5.7/10
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24 user 54 critic

A.C.O.D. (2013)

R | | Comedy | 23 January 2013 (USA)
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A grown man caught in the crossfire of his parents' 15-year divorce discovers he was unknowingly part of a study on divorced children and is enlisted in a follow-up years later, which wreaks new havoc on his family.

Director:

1 nomination. See more awards »

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Cast

Cast overview, first billed only:
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Melissa
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Trey
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Gary
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Kieko
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Margo
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Tyler
Valerie Payton ...
Etta
Gavin Plunkett ...
Evan (as John Gavin Alexander Plunkett)
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Emily (as Isabella Zentkovic)
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Storyline

A.C.O.D. follows a seemingly well-adjusted Adult Child of Divorce (Adam Scott) who is forced to revisit the chaos of his parents' (Catherine O'Hara and Richard Jenkins) bitter divorce all over again after his younger brother (Clark Duke) decides to get married. Written by The Film Arcade

Plot Summary | Add Synopsis

Taglines:

He's about to ruin a perfectly good divorce.

Genres:

Comedy

Motion Picture Rating (MPAA)

Rated R for language and brief sexual content | See all certifications »

Parents Guide:

 »
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Details

Official Sites:

| |  »

Country:

Language:

Release Date:

23 January 2013 (USA)  »

Also Known As:

Adult Children of Divorce  »

Filming Locations:

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Box Office

Opening Weekend:

$19,001 (USA) (4 October 2013)

Gross:

$172,344 (USA) (1 November 2013)
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Company Credits

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Technical Specs

Runtime:

Color:

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Did You Know?

Trivia

This is the second time Adam Scott has played the son of divorced parents who can't stand each other. The first is Parks and Recreation (2009). See more »

Goofs

The "knock-off Eames chair" in Dr. Judith's office is not based on any design by mid-century designers Charles and Ray Eames. The chair is a chaise lounge designed by famed modernist architect Charles-Édouard Jeanneret-Gris, commonly known by his nickname "Le Corbusier". The design pre-dates most of the Eames' designs by several decades. See more »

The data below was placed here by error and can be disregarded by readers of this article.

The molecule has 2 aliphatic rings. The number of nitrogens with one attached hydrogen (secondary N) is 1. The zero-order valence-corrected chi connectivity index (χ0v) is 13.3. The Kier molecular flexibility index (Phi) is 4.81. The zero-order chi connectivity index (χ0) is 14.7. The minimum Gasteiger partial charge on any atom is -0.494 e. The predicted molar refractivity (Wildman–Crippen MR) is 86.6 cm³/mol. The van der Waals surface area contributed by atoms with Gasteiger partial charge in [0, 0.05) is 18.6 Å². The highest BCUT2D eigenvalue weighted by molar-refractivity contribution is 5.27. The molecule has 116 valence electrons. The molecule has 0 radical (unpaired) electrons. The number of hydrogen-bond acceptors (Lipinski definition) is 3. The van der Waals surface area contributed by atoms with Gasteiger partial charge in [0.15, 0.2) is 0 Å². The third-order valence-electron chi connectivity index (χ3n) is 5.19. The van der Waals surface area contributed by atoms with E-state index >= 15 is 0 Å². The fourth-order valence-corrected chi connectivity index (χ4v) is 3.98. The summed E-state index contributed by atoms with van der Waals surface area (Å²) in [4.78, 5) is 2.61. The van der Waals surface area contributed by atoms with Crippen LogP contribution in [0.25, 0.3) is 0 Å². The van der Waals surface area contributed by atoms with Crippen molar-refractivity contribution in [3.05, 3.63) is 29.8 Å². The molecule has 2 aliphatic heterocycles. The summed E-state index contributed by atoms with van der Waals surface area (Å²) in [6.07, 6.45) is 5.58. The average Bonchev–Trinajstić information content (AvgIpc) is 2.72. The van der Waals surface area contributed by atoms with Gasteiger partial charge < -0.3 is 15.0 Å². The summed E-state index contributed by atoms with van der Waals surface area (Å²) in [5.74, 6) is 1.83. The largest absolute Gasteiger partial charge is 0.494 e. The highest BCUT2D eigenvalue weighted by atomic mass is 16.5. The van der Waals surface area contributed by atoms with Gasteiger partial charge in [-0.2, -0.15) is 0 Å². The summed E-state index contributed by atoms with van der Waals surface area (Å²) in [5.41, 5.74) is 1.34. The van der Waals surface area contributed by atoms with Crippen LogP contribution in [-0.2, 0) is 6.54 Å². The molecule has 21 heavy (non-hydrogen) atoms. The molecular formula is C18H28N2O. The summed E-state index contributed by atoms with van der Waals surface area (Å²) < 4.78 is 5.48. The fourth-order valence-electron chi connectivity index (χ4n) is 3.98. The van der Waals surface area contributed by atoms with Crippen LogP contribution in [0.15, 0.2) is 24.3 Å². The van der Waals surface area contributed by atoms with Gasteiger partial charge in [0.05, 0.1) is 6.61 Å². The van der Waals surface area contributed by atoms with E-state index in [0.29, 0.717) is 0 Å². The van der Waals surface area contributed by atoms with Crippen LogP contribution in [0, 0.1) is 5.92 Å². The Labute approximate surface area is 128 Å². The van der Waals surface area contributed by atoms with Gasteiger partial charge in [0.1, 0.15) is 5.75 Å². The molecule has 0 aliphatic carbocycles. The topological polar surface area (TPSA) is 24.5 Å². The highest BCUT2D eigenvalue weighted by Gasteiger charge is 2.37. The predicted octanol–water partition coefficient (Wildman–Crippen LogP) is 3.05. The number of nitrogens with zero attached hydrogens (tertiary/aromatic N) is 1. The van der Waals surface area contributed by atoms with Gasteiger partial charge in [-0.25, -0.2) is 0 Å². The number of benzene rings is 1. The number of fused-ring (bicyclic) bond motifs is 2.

Crazy Credits

On-screen credits are repeated for Brandon Tonner-Connolly, the first time as Property Master, and the second time as Propmaster. See more »

Connections

Featured in The Tonight Show with Jay Leno: Episode #22.2 (2013) See more »

Soundtracks

Coracao
Written and Performed by Benoit Martin
Courtesy of Crucial Music Corporation
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User Reviews

 
A few funny moments, but too clearly a personal catharsis
8 February 2014 | by (Chicago) – See all my reviews

As I started watching this movie, it became very obvious that this was a very personal, cathartic movie. I have no problem with that, it's done all the time--but what's important, interesting, funny, and meaningful to the writer/director, doesn't always translate into something meaningful to the viewer unless there is far more skill in the storytelling. And that is what I think this movie lacked.

The plot simply covers the story of a a kid named Carter (and his younger brother Trey) who's father was a philanderer as a husband, as well as fairly cold and distant as a father. The father and mother haven't spoken for 20 years and the father has gone through several other step moms over those years.

I'm sure the "seminal" moment of Carter's 9th birthday was a huge deal to writer, but it was thrust at us so quickly at the beginning of the movie that we didn't have time for any background/setup to even know or care what was going on. To me, that scene which was apparently so pivotal ended up a throwaway scene because the writer seemed so eager to tell it that he told it too soon without any context whatsoever.

So we fast forward to Carter's now-successful (at least career-wise) life. There are a lot of funny moments here, but nothing we couldn't see in a half-hour sitcom. But the road the movie takes us down is a bit meandering and it seems very clear that we're going to have some sort of too-neatly wrapped up happy ending designed to close every loose end with a perfect situation and end all the pain of all the children who've gone through this situation.

To me, it just smacked too much of someone dumping his messed-up life on us and his wish of what could have been. It didn't make for an entertaining movie. Maybe a half-hour episode of Trophy Wife or something would have been a better venue for this story. Jimo


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